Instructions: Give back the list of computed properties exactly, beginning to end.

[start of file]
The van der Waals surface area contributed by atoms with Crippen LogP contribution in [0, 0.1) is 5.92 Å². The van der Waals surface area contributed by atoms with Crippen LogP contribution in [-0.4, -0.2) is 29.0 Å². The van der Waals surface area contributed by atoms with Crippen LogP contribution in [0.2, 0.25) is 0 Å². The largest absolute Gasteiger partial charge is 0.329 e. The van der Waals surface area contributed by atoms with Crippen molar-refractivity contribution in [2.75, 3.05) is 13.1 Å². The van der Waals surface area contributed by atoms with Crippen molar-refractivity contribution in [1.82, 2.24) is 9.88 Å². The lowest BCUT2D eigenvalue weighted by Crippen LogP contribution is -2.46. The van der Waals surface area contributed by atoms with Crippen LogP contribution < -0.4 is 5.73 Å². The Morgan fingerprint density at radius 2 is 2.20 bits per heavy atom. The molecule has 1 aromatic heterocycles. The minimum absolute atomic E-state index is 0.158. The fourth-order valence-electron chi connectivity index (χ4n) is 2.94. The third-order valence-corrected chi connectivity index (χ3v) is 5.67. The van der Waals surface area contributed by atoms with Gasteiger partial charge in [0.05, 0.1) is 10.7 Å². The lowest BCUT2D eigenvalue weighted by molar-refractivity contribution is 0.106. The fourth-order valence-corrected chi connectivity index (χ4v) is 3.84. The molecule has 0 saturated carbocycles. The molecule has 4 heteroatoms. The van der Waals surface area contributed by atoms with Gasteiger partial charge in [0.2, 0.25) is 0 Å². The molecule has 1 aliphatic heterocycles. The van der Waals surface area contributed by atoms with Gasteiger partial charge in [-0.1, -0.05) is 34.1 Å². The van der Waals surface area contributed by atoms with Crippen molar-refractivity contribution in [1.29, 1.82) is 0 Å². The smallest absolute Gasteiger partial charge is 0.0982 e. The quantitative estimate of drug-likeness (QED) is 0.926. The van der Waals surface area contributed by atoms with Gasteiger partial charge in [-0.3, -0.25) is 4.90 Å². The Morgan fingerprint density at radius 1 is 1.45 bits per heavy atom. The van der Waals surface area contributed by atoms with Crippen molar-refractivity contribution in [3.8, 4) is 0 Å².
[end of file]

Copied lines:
The van der Waals surface area contributed by atoms with Crippen LogP contribution in [0, 0.1) is 5.92 Å². The van der Waals surface area contributed by atoms with Crippen LogP contribution in [-0.4, -0.2) is 29.0 Å². The van der Waals surface area contributed by atoms with Crippen LogP contribution in [0.2, 0.25) is 0 Å². The largest absolute Gasteiger partial charge is 0.329 e. The van der Waals surface area contributed by atoms with Crippen molar-refractivity contribution in [2.75, 3.05) is 13.1 Å². The van der Waals surface area contributed by atoms with Crippen molar-refractivity contribution in [1.82, 2.24) is 9.88 Å². The lowest BCUT2D eigenvalue weighted by Crippen LogP contribution is -2.46. The van der Waals surface area contributed by atoms with Crippen LogP contribution < -0.4 is 5.73 Å². The Morgan fingerprint density at radius 2 is 2.20 bits per heavy atom. The molecule has 1 aromatic heterocycles. The minimum absolute atomic E-state index is 0.158. The fourth-order valence-electron chi connectivity index (χ4n) is 2.94. The third-order valence-corrected chi connectivity index (χ3v) is 5.67. The van der Waals surface area contributed by atoms with Gasteiger partial charge in [0.05, 0.1) is 10.7 Å². The lowest BCUT2D eigenvalue weighted by molar-refractivity contribution is 0.106. The fourth-order valence-corrected chi connectivity index (χ4v) is 3.84. The molecule has 0 saturated carbocycles. The molecule has 4 heteroatoms. The van der Waals surface area contributed by atoms with Gasteiger partial charge in [0.2, 0.25) is 0 Å². The molecule has 1 aliphatic heterocycles. The van der Waals surface area contributed by atoms with Gasteiger partial charge in [-0.1, -0.05) is 34.1 Å². The van der Waals surface area contributed by atoms with Crippen molar-refractivity contribution in [1.29, 1.82) is 0 Å². The smallest absolute Gasteiger partial charge is 0.0982 e. The quantitative estimate of drug-likeness (QED) is 0.926. The van der Waals surface area contributed by atoms with Gasteiger partial charge in [-0.3, -0.25) is 4.90 Å². The Morgan fingerprint density at radius 1 is 1.45 bits per heavy atom. The van der Waals surface area contributed by atoms with Crippen molar-refractivity contribution in [3.8, 4) is 0 Å².